In his mid-forties, Bill was a successful businessman and happy with his family life. But then he began to feel tired and depressed. He had pain in his joints and belly, and his skin took on a yellowish tinge. After several years of medical visits and various diagnoses of depression, mid-life crisis, arthritis, and a stress-induced digestive disorder, a few simple blood tests finally revealed that he had hemochromatosis. Bill's story is not unique. Many Americans have this genetic disorder, and many do not know it.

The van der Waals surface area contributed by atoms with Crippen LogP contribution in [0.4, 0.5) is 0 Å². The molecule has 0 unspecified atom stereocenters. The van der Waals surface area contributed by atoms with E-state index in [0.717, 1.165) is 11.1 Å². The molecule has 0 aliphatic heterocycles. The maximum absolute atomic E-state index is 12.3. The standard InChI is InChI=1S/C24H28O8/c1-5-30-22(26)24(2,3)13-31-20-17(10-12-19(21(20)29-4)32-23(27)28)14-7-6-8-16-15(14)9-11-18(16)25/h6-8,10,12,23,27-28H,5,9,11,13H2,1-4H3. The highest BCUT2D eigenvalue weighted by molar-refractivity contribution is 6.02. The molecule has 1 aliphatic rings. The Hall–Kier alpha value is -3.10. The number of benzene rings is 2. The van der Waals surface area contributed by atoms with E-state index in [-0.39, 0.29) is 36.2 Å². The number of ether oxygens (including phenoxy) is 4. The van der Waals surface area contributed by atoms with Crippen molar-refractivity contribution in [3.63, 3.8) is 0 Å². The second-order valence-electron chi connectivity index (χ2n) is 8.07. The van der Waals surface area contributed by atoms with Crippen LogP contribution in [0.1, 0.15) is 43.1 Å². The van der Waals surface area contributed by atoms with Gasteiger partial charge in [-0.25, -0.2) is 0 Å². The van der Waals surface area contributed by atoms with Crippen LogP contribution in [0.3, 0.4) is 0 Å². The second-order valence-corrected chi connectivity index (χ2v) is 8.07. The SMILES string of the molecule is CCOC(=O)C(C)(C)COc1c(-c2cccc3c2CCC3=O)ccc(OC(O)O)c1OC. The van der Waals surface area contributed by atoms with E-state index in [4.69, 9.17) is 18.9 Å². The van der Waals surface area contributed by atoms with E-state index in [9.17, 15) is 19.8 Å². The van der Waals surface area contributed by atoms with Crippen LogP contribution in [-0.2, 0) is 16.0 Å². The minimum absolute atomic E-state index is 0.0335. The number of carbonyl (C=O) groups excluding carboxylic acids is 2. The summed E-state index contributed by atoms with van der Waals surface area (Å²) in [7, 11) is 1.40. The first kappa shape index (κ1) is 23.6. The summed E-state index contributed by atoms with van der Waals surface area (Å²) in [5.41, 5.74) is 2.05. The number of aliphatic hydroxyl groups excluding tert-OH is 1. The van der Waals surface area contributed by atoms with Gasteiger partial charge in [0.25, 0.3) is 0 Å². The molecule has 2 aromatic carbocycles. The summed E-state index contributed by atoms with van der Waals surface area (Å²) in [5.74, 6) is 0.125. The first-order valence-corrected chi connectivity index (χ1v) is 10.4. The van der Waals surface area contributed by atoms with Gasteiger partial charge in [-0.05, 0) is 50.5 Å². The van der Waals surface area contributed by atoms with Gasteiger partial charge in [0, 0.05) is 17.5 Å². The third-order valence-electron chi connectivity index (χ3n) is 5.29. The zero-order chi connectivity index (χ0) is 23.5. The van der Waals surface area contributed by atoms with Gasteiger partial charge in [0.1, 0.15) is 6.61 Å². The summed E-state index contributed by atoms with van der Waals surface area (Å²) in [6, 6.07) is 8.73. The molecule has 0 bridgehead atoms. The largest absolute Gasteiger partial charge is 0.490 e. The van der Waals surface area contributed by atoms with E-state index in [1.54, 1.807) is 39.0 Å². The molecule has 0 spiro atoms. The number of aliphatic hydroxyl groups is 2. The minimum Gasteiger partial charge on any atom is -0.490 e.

Hemochromatosis (HH) is a condition that causes the body to absorb and store too much iron. Some iron is essential for carrying oxygen in the blood to organs and tissues, but too much is toxic. HH is a common cause of iron overload. Excess iron accumulates in organs such as the heart, liver, joints, pancreas, and pituitary gland. If untreated, this accumulation can cause organ damage, and lead to heart attack, diabetes, cirrhosis of the liver, arthritis, depression, and premature death. The gene for hemochromatosis was isolated in 1996. The mutation can be passed on to offspring.